A positive outlook for advertising revenue gave a boost to ITV, as investors switched on to the broadcaster. The company was lifted by a wide-ranging note on the media sector from Goldman Sachs, in which it upped its forecast for global advertising.
Saying it had "good ad momentum", the broker kept ITV as a "conviction buy" and picked out a number of positive factors, including its belief that it could be one of a number of European companies seeing "a benefit from cuts at state competitors".
As a result, the group touched 74.20p, before falling back towards the end of the day to finish on 73.05p, a rise of 1.05p. Goldman Sachs also talked up WPP and Informa – up 12.5p to 793p and 2.2p to 424.8p respectively – but it was less keen on Reed Elsevier, which retreated 6.5p to 531p.
Overall, the FTSE 100 failed to continue its strong start to the year, ending 24.35 points weaker on 6,019.51. The blue-chip index seemed in good shape for much of the session, but retreated in the final hours with investors cautious ahead of today's key non-farm payroll figures from the US.
The miners played a large role in the late fall, but Randgold Resources managed to jump up 15p to 5,105p after Citigroup upped its recommendation on the gold miner to "buy" from "hold".
Meanwhile, Centamin Egypt added 1.9p to 172p as market gossips speculated that it could be a takeover target. Rio Tinto and European Goldfields were two of the names rumoured as being potentially interested, and a price was mentioned of 275p-a-share, yet traders were left unconvinced.
Analysts from Nomura took a close look at copper and were generally bullish, agreeing "with the consensus view that... prices should enjoy further short-term upside". However, they did caution that "many pure copper equities now price in an over-optimistic long-term outlook." Xstrata, chosen as one of the broker's top picks, was up 15.5p to 1,515p, but Antofagasta – which was downgraded to "reduce" – fell 49p to 1,537p.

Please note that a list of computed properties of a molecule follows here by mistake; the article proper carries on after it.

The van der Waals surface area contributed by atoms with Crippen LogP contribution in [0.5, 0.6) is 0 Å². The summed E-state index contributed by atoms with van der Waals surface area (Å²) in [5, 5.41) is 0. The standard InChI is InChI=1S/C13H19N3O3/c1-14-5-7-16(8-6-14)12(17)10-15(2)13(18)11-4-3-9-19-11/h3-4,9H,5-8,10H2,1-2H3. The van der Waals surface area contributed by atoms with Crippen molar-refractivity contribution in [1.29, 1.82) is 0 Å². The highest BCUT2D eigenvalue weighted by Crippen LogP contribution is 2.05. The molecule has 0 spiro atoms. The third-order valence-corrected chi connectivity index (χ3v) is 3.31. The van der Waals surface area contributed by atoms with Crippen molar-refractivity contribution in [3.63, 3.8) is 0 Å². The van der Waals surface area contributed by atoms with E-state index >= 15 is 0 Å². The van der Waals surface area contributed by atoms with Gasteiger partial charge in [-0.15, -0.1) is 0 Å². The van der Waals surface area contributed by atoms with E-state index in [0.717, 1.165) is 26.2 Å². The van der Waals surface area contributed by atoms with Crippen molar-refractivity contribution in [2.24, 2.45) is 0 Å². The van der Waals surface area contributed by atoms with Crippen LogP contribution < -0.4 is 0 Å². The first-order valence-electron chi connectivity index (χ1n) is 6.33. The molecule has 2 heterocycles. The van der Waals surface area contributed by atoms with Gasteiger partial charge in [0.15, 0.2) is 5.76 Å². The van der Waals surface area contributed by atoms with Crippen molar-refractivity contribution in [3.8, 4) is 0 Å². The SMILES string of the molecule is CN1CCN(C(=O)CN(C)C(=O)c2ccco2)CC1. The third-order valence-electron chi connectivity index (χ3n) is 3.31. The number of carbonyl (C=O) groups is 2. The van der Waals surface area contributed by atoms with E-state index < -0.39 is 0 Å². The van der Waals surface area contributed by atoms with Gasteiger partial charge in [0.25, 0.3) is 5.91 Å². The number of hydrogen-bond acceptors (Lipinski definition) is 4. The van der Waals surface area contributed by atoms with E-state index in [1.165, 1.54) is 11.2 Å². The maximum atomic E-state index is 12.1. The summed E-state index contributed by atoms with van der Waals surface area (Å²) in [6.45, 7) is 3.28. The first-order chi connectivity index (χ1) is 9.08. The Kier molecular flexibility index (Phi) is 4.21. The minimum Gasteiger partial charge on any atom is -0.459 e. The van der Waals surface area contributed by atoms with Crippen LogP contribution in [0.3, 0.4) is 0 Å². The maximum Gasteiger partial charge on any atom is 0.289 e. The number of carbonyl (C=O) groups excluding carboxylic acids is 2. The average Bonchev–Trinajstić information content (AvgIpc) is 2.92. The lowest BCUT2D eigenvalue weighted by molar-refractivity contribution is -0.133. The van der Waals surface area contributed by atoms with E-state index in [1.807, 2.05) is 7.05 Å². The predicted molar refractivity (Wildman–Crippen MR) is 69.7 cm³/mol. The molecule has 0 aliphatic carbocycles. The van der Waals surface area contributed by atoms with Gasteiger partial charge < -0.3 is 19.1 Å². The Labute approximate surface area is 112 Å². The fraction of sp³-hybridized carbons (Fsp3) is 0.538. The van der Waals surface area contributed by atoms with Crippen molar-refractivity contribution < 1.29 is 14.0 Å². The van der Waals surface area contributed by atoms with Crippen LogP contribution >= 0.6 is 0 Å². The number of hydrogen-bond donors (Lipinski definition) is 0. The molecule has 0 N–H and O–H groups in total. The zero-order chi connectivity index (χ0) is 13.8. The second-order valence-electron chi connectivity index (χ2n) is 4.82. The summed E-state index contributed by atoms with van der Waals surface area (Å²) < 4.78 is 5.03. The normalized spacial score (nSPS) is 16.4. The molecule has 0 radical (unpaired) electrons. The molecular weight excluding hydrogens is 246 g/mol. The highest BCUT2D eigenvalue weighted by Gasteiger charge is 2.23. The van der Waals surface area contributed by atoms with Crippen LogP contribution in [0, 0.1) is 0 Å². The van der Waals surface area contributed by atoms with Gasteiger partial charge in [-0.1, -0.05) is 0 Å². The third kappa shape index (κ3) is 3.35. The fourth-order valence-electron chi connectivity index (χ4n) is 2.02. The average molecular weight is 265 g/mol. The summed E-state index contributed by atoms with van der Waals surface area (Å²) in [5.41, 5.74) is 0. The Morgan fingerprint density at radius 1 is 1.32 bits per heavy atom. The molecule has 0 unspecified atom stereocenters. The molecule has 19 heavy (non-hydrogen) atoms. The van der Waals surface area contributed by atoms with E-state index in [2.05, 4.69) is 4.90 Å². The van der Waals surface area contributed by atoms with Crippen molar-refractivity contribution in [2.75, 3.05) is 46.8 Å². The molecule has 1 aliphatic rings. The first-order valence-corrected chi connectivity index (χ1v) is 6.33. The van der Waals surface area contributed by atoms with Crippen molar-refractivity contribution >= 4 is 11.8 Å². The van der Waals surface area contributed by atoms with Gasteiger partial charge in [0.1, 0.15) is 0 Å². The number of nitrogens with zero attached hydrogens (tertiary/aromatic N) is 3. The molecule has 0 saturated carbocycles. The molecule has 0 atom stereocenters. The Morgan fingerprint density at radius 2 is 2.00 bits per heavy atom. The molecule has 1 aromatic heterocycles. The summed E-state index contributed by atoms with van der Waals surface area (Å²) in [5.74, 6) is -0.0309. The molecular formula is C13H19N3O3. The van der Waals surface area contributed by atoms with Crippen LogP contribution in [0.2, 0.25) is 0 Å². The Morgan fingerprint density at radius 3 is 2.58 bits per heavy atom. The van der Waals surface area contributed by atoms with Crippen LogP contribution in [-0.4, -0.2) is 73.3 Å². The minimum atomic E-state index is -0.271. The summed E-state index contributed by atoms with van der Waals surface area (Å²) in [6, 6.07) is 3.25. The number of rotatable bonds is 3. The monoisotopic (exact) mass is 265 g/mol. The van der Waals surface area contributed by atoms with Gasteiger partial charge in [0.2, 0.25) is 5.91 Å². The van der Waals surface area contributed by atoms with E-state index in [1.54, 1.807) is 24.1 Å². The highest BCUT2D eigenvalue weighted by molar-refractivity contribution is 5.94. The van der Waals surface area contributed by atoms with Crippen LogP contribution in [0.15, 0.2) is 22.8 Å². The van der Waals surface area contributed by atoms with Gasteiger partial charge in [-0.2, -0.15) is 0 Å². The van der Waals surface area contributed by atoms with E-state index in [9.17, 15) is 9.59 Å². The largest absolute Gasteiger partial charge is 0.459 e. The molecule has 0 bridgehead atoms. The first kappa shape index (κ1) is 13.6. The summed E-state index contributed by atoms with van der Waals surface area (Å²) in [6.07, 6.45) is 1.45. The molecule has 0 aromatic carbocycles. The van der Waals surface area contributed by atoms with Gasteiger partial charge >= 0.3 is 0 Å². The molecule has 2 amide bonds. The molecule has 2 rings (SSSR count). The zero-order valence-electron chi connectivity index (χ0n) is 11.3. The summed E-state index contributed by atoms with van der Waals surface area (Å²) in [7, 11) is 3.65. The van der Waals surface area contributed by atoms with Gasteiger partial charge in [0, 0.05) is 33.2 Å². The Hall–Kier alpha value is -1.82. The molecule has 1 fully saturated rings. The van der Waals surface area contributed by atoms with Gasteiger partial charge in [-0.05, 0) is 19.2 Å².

Arm Holdings closed near the top of the leaderboard, climbing 10.6p to 482p following Microsoft's announcement on Wednesday that it is developing a version of Windows that will be able to use the group's technology.
The chip maker's share price was given the boost despite widespread speculation about such a move already having done the rounds in December. Investec's analysts said the news was "further evidence of the longevity of the Arm business model", although they dismissed the constant rumours about Intel potentially considering making an approach for it, saying that they see "competition issues as too great to make any such bid possible".
After being heavily criticised in a report by the US presidential panel set-up to investigate the Gulf of Mexico oil spill, BP finished slightly worse off, down 2.35p on 496.9p. Importantly, the oil giant was not alone in being blamed, which calmed fears over the chances of it receiving a large fine, and Evolution Securities said the report supported its "view that a gross negligence case against BP looks hard to prove".
British Airways was yesterday's best performer on the top-tier index, gaining 12.6p to 300.2p despite revealing that December's snow is expected to have cost it £50m. It was helped up by Barclays Capital, which reiterated its positive stance on the sector and picked out BA as one of its main recommendations.
The after-effects of the extreme weather continued to weigh on the mid-tier index's retailers, with Mothercare falling sharply after it issued a profit warning. The babycare retailer dropped 33p to 565p as it revealed that its full-year profits would fail to meet forecasts thanks mainly to the snow, which disrupted shoppers in the run-up to Christmas.
It was not just the poor conditions, however, which led Espirito Santo Investment Bank to reiterate its "sell" recommendation. Its analyst Sanjay Vidyarthi said that investors "will want to treat the weather impact as a one-off and focus on the excellent international growth story, but we see longer term UK issues in terms of high operational gearing, a challenging toys market and increasing mid-market competition in clothing".
McBride took the wooden spoon, driven back 10.8p to 173p. The producer of own-brand cleaning products warned that its full-year performance could end up coming in near the bottom end of expectations, blaming what it described as "the uncertain outlook for the retail sector". The news led to its blue-chip peer Reckitt Benckiser falling as well, as it closed 58p weaker on 3,518p.
Small-cap company Mouchel booked gains of 20p to close on 127.75p after Costain increased its bid for the outsourcer. The construction group had a £119m offer rejected last month, but it has now returned with an improved package worth over £150m.
Clinton Cards was yet another group feeling the effects of the pre-Christmas weather, as a profit warning led to it plummeting 3p to 25p.